If there is one thing you must do before you die, it is to see the grandeur of the Redwoods, in person. Pictures do them no justice. It is near impossible to capture the perspective of being amongst the largest trees in the world. And a photo can’t convey the muffled silence of such an ancient grove. At times you quit talking because the quietude is so striking. And then after soaking it all in, you say a few words just to make sure you’re not dreaming. Because the mist made it seem so surreal, made it feel like some kind of fairy tale. And the ferns and clover, they gave you that feeling that some kind of Jurassic reptile could lunge out of the flora at any given second.
The trees themselves are like stately kings from an era long gone, an era before the dinosaurs and Jesus, before all the man-made complications. Every time you think you’ve come across the largest, it is quickly replaced by another much older, ever-climbing tree.
As my eyes traveled up the thick trunks to the leafy fronds waving high above the clouds, I tried to picture what changes these trees had seen over the millennia. That is assuming they had eyes, and eerily enough the gnarled bark gave off the impression that some did.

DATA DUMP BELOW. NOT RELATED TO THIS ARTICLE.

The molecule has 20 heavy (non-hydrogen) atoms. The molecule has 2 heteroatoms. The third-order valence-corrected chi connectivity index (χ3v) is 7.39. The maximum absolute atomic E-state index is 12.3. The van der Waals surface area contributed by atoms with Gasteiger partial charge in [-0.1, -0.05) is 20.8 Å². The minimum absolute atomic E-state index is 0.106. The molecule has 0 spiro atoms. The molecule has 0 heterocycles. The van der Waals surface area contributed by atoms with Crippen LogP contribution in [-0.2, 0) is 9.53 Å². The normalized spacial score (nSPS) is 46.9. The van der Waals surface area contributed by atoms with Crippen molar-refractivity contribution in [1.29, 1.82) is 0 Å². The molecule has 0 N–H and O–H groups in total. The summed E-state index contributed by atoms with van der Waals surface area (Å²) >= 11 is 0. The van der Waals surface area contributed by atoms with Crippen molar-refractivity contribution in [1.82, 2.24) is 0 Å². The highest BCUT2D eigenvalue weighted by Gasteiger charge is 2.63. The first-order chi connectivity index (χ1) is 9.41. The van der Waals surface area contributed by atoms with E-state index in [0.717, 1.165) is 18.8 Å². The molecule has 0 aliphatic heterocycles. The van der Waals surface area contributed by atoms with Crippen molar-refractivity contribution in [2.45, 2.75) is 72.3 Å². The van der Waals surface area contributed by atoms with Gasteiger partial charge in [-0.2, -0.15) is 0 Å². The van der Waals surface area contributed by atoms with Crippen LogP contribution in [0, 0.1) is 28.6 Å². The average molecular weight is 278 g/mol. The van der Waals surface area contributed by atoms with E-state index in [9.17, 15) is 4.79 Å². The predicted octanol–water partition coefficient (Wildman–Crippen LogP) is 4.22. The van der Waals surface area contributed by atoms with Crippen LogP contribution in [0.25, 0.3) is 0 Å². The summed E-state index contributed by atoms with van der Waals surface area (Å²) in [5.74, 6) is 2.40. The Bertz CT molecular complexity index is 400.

At one point during our hike we came across a fern covered canyon painted with a coat of golden sunlight. After the initial shock of viewing such a beautiful scene, my eyes traveled down a solitary beam of sunlight shining through the dense canopy overhead. At its end, like some pot of sunlit gold, stood a small ordinary tree revealed amongst the shadows of the neighboring behemoths. Our party stopped and quickly decided that this tree was sacred and must be reached at any cost. We climbed our way down the steep slope via a fallen redwood that functioned as a bridge to the canyon floor.
While standing beside this skinny tree, I felt a strange connection, and in retrospect it taught me a lesson.
It wasn’t the tallest, yet it shone with light. It wasn’t the thickest, yet it had grown to some height. It was simply itself, and someone had discovered its discrete beauty, a lesson that resonated deep within the heart of yours truly.